Friday, June 15, 2018

a piece at The New Yorker on how Orwell supposedly anticipated our cultural moment, another of the magazine's book reports about dead guys who predicted the era of Trump ...

Subtextually this piece in The New Yorker is about how Orwell predicted Trump's America.  Not that surprising as a subtext from a publication that has held forth on how the Frankfurt school predicted Trump.  Eisenhower doesn't seem like he was the next Hitler ... but ... never mind that. 

https://www.newyorker.com/news/our-columnists/how-george-orwell-predicted-the-challenge-of-writing-today

Some essays are letters into the future. “The Prevention of Literature” is one such essay, and today I’d like to respond to it from 2018.

Orwell argues that totalitarianism makes literature impossible. By literature, he means all kinds of writing in prose, from imaginative fiction to political journalism; he suggests that verse might slip through the cracks. He writes, too, that there is such a thing as “groups of people who have adopted a totalitarian outlook”—single-truth communities of sorts, not just totalitarian regimes or entire countries. These are deadly to literature as well.

Orwell was writing in 1946, five or seven years before scholarly works by Hannah Arendt, on the one hand, and Karl Friedrich, on the other, provided the definitions of totalitarianism that are still in use today. Orwell’s own “Nineteen Eighty-Four,” which provides the visceral understanding of totalitarianism that we still conjure up today, was a couple of years away. Orwell was in the process of imagining totalitarianism—he had, of course, never lived in a totalitarian society.

He imagined two major traits of totalitarian societies: one is lying, and the other is what he called schizophrenia. He wrote, “The organized lying practiced by totalitarian states is not, as it is sometimes claimed, a temporary expedient of the same nature as military deception. It is something integral to totalitarianism, something that would still continue even if concentration camps and secret police forces had ceased to be necessary.” The lying entailed constantly rewriting the past to accommodate the present. “This kind of thing happens everywhere,” he wrote, “but is clearly likelier to lead to outright falsification in societies where only one opinion is permissible at any given moment. Totalitarianism demands, in fact, the continuous alteration of the past, and in the long run probably demands a disbelief in the very existence of objective truth.”

He goes on to imagine that “a totalitarian society which succeeded in perpetuating itself would probably set up a schizophrenic system of thought, in which the laws of common sense held good in everyday life and in certain exact sciences, but could be disregarded by the politician, the historian, and the sociologist.”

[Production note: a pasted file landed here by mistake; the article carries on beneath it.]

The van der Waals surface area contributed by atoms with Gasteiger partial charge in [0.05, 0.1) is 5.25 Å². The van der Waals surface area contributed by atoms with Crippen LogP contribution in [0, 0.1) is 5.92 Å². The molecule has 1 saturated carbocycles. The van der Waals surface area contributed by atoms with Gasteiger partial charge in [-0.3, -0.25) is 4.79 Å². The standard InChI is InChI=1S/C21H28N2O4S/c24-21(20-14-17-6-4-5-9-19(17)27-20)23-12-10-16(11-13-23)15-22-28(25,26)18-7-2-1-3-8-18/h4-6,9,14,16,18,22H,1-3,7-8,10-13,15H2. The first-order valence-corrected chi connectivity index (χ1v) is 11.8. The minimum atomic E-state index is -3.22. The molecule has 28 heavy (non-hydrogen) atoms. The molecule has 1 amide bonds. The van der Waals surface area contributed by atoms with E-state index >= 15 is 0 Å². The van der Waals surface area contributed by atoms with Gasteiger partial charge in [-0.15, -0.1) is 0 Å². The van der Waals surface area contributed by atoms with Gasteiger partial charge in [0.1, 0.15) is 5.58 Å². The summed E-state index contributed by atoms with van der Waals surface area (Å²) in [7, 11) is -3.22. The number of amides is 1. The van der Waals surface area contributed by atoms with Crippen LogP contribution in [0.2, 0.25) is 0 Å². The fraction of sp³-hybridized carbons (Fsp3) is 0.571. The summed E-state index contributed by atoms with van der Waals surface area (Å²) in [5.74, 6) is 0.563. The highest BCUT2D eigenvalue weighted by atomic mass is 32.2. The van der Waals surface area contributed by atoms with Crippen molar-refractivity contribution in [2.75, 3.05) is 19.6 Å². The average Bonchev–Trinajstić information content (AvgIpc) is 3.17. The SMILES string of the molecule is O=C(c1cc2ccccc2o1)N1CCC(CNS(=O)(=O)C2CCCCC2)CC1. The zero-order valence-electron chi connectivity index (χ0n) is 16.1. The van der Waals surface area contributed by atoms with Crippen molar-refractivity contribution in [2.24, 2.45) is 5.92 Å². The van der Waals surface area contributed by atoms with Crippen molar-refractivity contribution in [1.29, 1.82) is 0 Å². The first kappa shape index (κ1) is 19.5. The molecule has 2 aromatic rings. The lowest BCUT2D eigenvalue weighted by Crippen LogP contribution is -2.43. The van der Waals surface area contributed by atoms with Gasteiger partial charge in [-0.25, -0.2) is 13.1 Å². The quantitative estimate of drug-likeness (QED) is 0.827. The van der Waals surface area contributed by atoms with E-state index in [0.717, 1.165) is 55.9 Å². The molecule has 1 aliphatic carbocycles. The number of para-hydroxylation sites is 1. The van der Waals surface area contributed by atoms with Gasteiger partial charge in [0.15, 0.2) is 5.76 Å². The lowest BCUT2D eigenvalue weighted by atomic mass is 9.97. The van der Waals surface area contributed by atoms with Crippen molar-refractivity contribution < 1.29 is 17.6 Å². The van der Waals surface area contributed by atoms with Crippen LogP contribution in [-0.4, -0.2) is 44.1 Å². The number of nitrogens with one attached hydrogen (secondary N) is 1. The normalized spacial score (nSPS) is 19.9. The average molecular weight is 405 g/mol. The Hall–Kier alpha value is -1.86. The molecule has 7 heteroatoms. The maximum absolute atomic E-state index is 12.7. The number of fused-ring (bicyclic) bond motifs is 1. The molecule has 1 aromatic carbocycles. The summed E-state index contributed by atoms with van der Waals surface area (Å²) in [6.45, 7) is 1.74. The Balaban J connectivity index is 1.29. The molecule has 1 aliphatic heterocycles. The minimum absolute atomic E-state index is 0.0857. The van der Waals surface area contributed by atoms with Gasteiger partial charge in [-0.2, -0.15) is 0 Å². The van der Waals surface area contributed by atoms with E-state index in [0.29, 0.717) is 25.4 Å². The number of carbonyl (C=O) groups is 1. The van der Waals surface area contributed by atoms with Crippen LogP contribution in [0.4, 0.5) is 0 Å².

This inevitably reminds me that Ellul wrote that the thing about propaganda is that it is generally meticulously accurate about bare facts and that the big lies are in the interpretations given to facts more than in what facts have been reported.  Propaganda is used to so overwhelm the senses and thought process that people are mentally and socially confined to thinking about whatever is, basically, in the current news cycle. 

But if continuous alteration of our understanding of the past is inherent to totalitarianism it's pretty simple to see how conservative and reactionary groups would insist this is precisely what progressive versions of history do, constantly and contemptuously rewriting and revising the history of the United States to cast it in the grimmest light possible.  That totalitarianism is not necessarily about a specific platform for a left or a right but a methodological range of convictions and practices can be skimmed past by those who would exempt their own respective teams, as seems to be consistently the case at the moment. 

But something about the whole article feels like boilerplate. There seems to be a current of applying these various observations chiefly to political regimes of the most formal sort, political machines of the most obvious variety.  It's still puzzling to consider that the Weinstein moment only emerged in the wake of Clinton's electoral loss in 2016.  Could the Weinstein moment, could #MeToo have happened in an era in which Clinton was president?  Would the news of her advisor Burns Strider's conduct have become headlines in an age of Clinton rather than an age of Trump

  ...

But why, exactly, did Orwell think all this was so destructive to literature? He defined literature as a sort of conversation—“an attempt to influence the viewpoint of one’s contemporaries by recording experience.” He added that “there is no such thing as a genuinely non-political literature, and least of all in an age like our own, when fears, hatreds, and loyalties of a directly political kind are near the surface of everyone’s consciousness. Even a single taboo can have an all-round crippling effect upon the mind, because there is always the danger that any thought which is freely followed up may lead to the forbidden thought. It follows that the atmosphere of totalitarianism is deadly to any kind of prose writer.” Note that he is once again talking about the atmosphere of totalitarianism: the lived experience rather than the mechanics of it. It would follow that, as with the perpetual lie, this literature-deadening effect can outlast state terror. Of course, taboos exist everywhere. But Orwell notes that “literature has sometimes flourished under despotic regimes.” It is having to cater to the instability imposed by totalitarianism—having to constantly adjust one’s world view—that is murderous to the writer, or at least to the writing.

Yet in the West a great deal of literature and art amounted to what could be called experimental formalism, far less concerned with message than with the medium.  The 20th century was an era of meta-theoretical musings about art and the nature of art.  The 19th century art religion transubstantiated itself into arts criticism and a kind of meta-literary musing on the ways literature shapes character via education.  The priestcraft shifted a bit but seems to have been retained and in a sense these invocations of Orwell come off like pious boilerplate because the assumption is that no great art or literature emerge from un-free societies.